Ole Gunnar Solskjaer encounter same challenges Jose Mourinho had at Manchester United

At the end of his press debrief in the Billy Wright Stand, Ole Gunnar Solskjaer half-joked he was ‘happy not to see you all for two weeks’. Solskjaer appeared unhappy with the final question about why he only made a substitution once Manchester United had conceded.

“He was just getting ready, Andreas [Pereira], wasn’t he,” Solskjaer bristled. “He was already stripped off, that’s just one of those things, might have happened just before but we didn’t do enough.”

For a man who was brilliant off the bench, Solskjaer was dormant on it at Wolves. His dissatisfaction with the first-half could be gauged by Fred, Andreas Pereira and Scott McTominay warming up within minutes of the restart. Around the hour mark, Mike Phelan, Michael Carrick and Kieran McKenna leaned in under the dugout cover as Solskjaer appeared to prepare the first change. Only it was a reactive one.

Solskjaer’s proactive in-game management impressed even in defeat at Arsenal, where United dominated until Fred was harshly penalised. At Molineux, Solskjaer inexplicably persisted with the same 11 players in the same formation for 70 minutes, all as United gradually worsened. He was stumped.

The expectation was United would match Wolves’ back three set-up, just as they did midway through the first 45 at The Emirates six days earlier. United were deprived of Romelu Lukaku, returning first-teamers were not fully fit and there was only one right-sided option available in Diogo Dalot. Solskjaer suggested there would be a change of system on Friday and indeed there was, only it was the tried and trusted 4-3-3.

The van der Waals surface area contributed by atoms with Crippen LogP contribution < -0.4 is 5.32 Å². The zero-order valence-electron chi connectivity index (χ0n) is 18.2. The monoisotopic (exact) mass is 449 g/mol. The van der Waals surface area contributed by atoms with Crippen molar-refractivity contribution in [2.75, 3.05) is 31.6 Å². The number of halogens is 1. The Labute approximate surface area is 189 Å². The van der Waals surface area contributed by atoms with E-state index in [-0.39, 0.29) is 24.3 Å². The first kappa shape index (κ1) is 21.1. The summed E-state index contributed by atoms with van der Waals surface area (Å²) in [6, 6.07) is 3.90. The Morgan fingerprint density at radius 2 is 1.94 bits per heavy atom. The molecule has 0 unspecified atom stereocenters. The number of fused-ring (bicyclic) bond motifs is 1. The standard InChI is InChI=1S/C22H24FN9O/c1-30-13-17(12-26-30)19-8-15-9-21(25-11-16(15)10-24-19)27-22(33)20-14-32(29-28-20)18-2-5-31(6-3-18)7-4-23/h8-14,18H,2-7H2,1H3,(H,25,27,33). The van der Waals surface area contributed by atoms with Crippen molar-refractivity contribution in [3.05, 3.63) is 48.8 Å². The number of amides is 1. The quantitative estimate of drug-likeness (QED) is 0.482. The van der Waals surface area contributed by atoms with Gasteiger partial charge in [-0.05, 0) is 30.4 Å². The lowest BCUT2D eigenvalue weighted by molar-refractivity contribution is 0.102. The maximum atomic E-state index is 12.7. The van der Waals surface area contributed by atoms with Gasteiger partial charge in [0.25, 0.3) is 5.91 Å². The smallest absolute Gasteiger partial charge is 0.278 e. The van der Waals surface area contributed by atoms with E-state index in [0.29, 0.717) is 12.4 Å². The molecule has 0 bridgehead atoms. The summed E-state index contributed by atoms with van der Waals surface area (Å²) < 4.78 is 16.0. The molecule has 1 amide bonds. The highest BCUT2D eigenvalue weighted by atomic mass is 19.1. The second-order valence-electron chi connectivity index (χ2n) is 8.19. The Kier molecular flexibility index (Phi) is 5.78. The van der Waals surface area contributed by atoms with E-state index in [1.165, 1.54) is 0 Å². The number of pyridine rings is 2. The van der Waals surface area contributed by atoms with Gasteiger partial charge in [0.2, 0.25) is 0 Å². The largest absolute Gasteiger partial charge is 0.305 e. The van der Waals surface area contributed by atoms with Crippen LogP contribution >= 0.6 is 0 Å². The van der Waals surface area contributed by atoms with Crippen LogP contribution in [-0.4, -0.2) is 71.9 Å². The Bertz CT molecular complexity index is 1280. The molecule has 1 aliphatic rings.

It was extraordinarily naive to assume the previously established front six of Nemanja Matic, Ander Herrera, Paul Pogba, Jesse Lingard, Anthony Martial and Marcus Rashford could gel again at, of all places, the best non-top six Premier League side. Especially since half were patently not 100 per cent match fit; Martial and Lingard were recalled for their first starts in over a month, Herrera appeared for the first time in almost three weeks and Matic, pedestrian at the best of times, was not at his optimum.

A source close to Lingard said they were ‘amazed’ he had started and described it as a ‘massive risk’. Lingard appeared unwilling to contest physical altercations and wandered too deep when he is at his best operating closer to the penalty perimeter. Martial, cowed by the lashing rain at Huddersfield last season, regressed in similar conditions against the marauding Matt Doherty. Neither Pogba nor Rashford, the fitter forwards, could offset the attack’s ring-rustiness. Pogba, captaining United, showed just why Jose Mourinho felt he was not ready to assume full-time responsibility.

Solskjaer overloaded the side with his untouchables and too hastily discarded players with momentum, which also deprived him of game-changers on the bench. Scott McTominay’s stock has never been higher, partly due to his omission in the last two losses, and Fred could also feel affronted by his demotion. In what was a monumental match for Solskjaer, selecting his best outfield 10 was forgivable, if they were all fully fit. The international fortnight is an opportunity for Solskjaer to reassess his first XI.

And for Ed Woodward to atone for his lack of transfer activity in the summer. Solskjaer effectively encountered the same recurring problem Mourinho had in the first four months of the season, which is United do not have the desired quality of centre halves to play a back three.

Of all of Solskjaer’s misjudgements at Wolves, not picking a defensive trident was the decision which, as he put it, ‘played into their hands’. United opted for a rigid 4-3-3 against Wolves in September, when Nuno Espirito Santo’s produced perhaps the most accomplished display by a visiting side to Old Trafford this season. Eight of Wolves’ starters lined up again at Molineux and, of the three changes, one was in goal. That Solskjaer has referenced reverse meetings before his appointment as part of his analysis makes the oversight all the more galling.

Although Solskjaer, like Mourinho, is limited, for there is only so much you can do when the options to supplement Chris Smalling and Victor Lindelof are Eric Bailly, Phil Jones and Marcos Rojo. Bailly, a walking disaster in Paris before he returned to the bench on 36 minutes, walked off the coach at Wolves and did not make the bench. Jones was back on it, having missed six matches through what Solskjaer said was an illness.

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